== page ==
Hey…if you already have strobes, recognition lights and two radios, it’s free!

  29. Chris Schutz Says:

    It is almost inconceivable that in the huge, open, uncluttered, clear air sky we have over Rock Spring, two itty-bitty little planes can find each other. Preliminary investigation indicates that this was not a glancing blow, rather a direct hit.

    I am a student pilot. All of my 49 hours of flight time have been in the 172XP that was involved in this accident. This aircraft had a Mode C transponder. It also had two navcom radios, one with glideslope, both of which worked. Unless the plane left the area, radio #1 always stayed on the CTAF frequency, #2 stayed on the ASOS frequency. A few days before the accident, I flew the aircraft with no electrical problems. According to the release from the local Sheriff, the transponders on both aircraft were working. Because of our instructor’s insistence on proper radio use, I am convinced that the pilot of the 172 had the radio turned on, though I have no proof to that statement. For those who care, and can put aside your vitriol, that pilot’s name was Dave. I did not know the men in the Cirrus.

    Dave was flying in an area that has been the local practice area for as long as anyone can remember. Because he was in this area, I imagine he was practicing the maneuvers required for the practical test. This, of course, is just speculation on my part. Ground reference maneuvers would be practiced below pattern altitude, so I wouldn’t think he was doing that. More plausibly, he was practicing stalls, slow flight or steep turns, three maneuvers where forward visibility is severely compromised. Performing any of these maneuvers, the 172 would not exhibit “normal” aircraft behavior. The Cirrus was descending from cruise altitude and it is quite conceivable that the 172 just blended into the rocky buttes and dry prairie background. Regulations require an aircraft to broadcast its arrival into the vicinity of the airport over CTAF. Did the Cirrus do that? I don’t know. If it did, did the 172 answer with its location and altitude? I don’t know that either.

    Working in heavy industry for many years, I have seen a number of spectacular failures that should never have happened. This accident should never have happened. It seems that sometimes stuff just happens. The chances of being involved in this sort of accident are infinitesimally small. You have a much better chance of winning the lottery or getting hit by lightning. One thing is for sure, adding another level of government intervention or more regulations to an already heavily regulated industry will not make things any safer. It will just make it harder and far less pleasant for any of us to participate in our chosen activity.

    It is almost inconceivable that in the huge, open, uncluttered, clear air sky we have over Rock Spring, two itty-bitty little planes can find each other. Preliminary investigation indicates that this was not a glancing blow, rather a direct hit.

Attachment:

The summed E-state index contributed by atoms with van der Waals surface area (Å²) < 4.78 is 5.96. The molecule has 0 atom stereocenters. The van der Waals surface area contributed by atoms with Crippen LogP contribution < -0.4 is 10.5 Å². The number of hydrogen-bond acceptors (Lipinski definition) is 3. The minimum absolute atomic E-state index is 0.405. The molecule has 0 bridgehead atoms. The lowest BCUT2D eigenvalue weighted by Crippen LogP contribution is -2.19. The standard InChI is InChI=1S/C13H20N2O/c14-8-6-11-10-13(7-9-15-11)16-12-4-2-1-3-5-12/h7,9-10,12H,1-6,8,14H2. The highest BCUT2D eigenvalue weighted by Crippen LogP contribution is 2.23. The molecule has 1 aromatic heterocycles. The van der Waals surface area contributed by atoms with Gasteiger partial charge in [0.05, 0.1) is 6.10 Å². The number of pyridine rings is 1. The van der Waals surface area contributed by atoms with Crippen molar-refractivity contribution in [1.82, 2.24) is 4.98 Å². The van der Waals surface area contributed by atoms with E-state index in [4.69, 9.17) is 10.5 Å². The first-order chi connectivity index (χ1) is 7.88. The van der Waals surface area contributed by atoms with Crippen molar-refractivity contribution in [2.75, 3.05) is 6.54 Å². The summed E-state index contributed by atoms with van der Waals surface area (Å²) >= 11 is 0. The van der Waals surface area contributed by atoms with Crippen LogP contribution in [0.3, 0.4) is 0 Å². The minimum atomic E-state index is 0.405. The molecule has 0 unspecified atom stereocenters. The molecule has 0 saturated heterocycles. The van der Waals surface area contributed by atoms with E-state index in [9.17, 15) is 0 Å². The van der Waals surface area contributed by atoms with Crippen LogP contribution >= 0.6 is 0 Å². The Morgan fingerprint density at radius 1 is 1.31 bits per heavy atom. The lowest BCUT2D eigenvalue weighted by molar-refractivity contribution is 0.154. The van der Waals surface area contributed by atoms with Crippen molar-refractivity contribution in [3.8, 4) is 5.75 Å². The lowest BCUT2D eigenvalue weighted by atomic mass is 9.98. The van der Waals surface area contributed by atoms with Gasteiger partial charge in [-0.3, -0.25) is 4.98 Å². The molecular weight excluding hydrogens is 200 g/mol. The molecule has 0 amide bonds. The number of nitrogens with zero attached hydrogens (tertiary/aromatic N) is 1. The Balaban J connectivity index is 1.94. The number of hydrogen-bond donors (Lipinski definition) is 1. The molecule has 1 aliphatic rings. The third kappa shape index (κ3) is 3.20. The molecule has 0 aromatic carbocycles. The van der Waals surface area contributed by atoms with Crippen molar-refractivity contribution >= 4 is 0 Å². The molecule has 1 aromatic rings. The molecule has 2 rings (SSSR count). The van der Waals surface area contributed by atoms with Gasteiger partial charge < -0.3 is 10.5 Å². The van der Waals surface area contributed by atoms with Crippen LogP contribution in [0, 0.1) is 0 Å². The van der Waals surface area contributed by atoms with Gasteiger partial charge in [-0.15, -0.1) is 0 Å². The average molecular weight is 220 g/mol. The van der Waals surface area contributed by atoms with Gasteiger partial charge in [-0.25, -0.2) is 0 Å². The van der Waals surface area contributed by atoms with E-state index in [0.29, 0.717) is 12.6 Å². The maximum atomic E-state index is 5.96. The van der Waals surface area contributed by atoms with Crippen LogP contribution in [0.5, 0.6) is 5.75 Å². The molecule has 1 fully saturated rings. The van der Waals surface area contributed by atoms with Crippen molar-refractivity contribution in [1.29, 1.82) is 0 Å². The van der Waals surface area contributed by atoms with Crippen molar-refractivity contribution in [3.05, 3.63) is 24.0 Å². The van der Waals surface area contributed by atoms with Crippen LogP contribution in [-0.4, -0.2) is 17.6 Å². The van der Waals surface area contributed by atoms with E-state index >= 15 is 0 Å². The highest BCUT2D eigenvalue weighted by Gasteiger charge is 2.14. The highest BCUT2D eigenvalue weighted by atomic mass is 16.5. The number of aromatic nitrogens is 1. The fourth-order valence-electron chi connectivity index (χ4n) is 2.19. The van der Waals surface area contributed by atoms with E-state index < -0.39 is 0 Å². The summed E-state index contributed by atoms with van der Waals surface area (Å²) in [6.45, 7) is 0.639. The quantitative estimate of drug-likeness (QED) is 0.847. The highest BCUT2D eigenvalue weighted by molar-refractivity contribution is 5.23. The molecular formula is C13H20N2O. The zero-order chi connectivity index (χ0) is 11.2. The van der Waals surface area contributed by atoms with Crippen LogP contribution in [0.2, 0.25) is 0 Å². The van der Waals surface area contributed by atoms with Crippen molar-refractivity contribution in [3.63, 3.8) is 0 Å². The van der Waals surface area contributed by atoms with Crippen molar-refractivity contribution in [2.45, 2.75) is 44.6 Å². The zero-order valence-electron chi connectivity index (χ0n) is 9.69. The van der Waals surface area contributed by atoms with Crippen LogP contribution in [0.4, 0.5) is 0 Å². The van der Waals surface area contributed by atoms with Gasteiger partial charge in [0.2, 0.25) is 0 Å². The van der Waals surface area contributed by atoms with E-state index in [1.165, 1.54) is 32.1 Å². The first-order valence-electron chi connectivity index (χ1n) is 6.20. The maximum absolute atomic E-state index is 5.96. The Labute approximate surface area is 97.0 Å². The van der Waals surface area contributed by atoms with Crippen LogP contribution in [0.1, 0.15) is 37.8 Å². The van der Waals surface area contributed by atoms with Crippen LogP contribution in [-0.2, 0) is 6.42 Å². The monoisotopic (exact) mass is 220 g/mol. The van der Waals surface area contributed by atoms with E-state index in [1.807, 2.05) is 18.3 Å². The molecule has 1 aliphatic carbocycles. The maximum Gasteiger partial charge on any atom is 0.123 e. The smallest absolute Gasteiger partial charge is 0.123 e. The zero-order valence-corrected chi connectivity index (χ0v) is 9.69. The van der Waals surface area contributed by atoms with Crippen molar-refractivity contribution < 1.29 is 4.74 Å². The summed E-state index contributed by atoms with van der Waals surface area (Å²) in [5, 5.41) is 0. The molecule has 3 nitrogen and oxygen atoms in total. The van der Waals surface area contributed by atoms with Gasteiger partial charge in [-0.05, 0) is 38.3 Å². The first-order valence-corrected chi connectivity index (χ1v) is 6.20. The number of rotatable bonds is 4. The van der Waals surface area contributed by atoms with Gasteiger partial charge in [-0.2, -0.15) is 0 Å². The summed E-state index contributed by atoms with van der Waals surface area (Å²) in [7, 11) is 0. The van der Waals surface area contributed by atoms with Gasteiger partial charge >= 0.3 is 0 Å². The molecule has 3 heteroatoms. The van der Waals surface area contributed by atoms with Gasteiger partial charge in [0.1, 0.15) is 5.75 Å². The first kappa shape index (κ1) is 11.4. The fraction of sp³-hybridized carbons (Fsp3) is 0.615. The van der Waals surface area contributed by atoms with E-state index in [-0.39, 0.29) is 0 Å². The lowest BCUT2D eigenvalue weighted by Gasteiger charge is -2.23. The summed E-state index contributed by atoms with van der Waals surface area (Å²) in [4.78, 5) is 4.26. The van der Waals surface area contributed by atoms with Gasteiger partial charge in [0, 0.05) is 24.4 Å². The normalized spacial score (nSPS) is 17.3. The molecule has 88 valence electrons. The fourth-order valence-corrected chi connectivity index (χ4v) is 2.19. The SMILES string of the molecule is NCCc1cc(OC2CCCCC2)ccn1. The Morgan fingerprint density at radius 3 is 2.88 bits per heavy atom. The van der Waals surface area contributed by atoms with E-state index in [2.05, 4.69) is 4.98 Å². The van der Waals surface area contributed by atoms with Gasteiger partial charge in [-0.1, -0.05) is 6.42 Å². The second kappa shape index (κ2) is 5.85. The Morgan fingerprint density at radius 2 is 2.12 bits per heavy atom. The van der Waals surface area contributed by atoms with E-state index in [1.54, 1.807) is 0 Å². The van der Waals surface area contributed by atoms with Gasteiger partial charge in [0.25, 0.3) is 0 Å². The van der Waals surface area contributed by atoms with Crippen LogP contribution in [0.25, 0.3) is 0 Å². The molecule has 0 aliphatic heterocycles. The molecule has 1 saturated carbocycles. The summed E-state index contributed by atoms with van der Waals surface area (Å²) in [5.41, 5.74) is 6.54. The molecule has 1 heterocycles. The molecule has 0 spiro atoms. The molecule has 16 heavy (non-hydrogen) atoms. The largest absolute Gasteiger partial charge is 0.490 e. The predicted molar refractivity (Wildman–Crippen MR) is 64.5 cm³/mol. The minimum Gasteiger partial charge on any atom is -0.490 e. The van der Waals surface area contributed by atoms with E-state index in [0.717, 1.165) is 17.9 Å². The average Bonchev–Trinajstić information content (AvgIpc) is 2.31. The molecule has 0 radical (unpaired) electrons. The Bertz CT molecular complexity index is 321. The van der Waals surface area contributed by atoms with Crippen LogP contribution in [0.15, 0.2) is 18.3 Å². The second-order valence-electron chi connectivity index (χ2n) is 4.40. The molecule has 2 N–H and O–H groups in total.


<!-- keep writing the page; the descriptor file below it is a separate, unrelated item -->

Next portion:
I am a student pilot. All of my 49 hours of flight time have been in the 172XP that was involved in this accident. This aircraft had a Mode C transponder. It also had two navcom radios, one with glideslope, both of which worked. Unless the plane left the area, radio #1 always stayed on the CTAF frequency, #2 stayed on the ASOS frequency. A few days before the accident, I flew the aircraft with no electrical problems. According to the release from the local Sheriff, the transponders on both aircraft were working. Because of our instructor’s insistence on proper radio use, I am convinced that the pilot of the 172 had the radio turned on, though I have no proof to that statement. For those who care, and can put aside your vitriol, that pilot’s name was Dave. I did not know the men in the Cirrus.

    Dave was flying in an area that has been the local practice area for as long as anyone can remember. Because he was in this area, I imagine he was practicing the maneuvers required for the practical test. This, of course, is just speculation on my part. Ground reference maneuvers would be practiced below pattern altitude, so I wouldn’t think he was doing that. More plausibly, he was practicing stalls, slow flight or steep turns, three maneuvers where forward visibility is severely compromised. Performing any of these maneuvers, the 172 would not exhibit “normal” aircraft behavior. The Cirrus was descending from cruise altitude and it is quite conceivable that the 172 just blended into the rocky buttes and dry prairie background. Regulations require an aircraft to broadcast its arrival into the vicinity of the airport over CTAF. Did the Cirrus do that? I don’t know. If it did, did the 172 answer with its location and altitude? I don’t know that either.

    Working in heavy industry for many years, I have seen a number of spectacular failures that should never have happened. This accident should never have happened. It seems that sometimes stuff just happens. The chances of being involved in this sort of accident are infinitesimally small. You have a much better chance of winning the lottery or getting hit by lightning. One thing is for sure, adding another level of government intervention or more regulations to an already heavily regulated industry will not make things any safer. It will just make it harder and far less pleasant for any of us to participate in our chosen activity.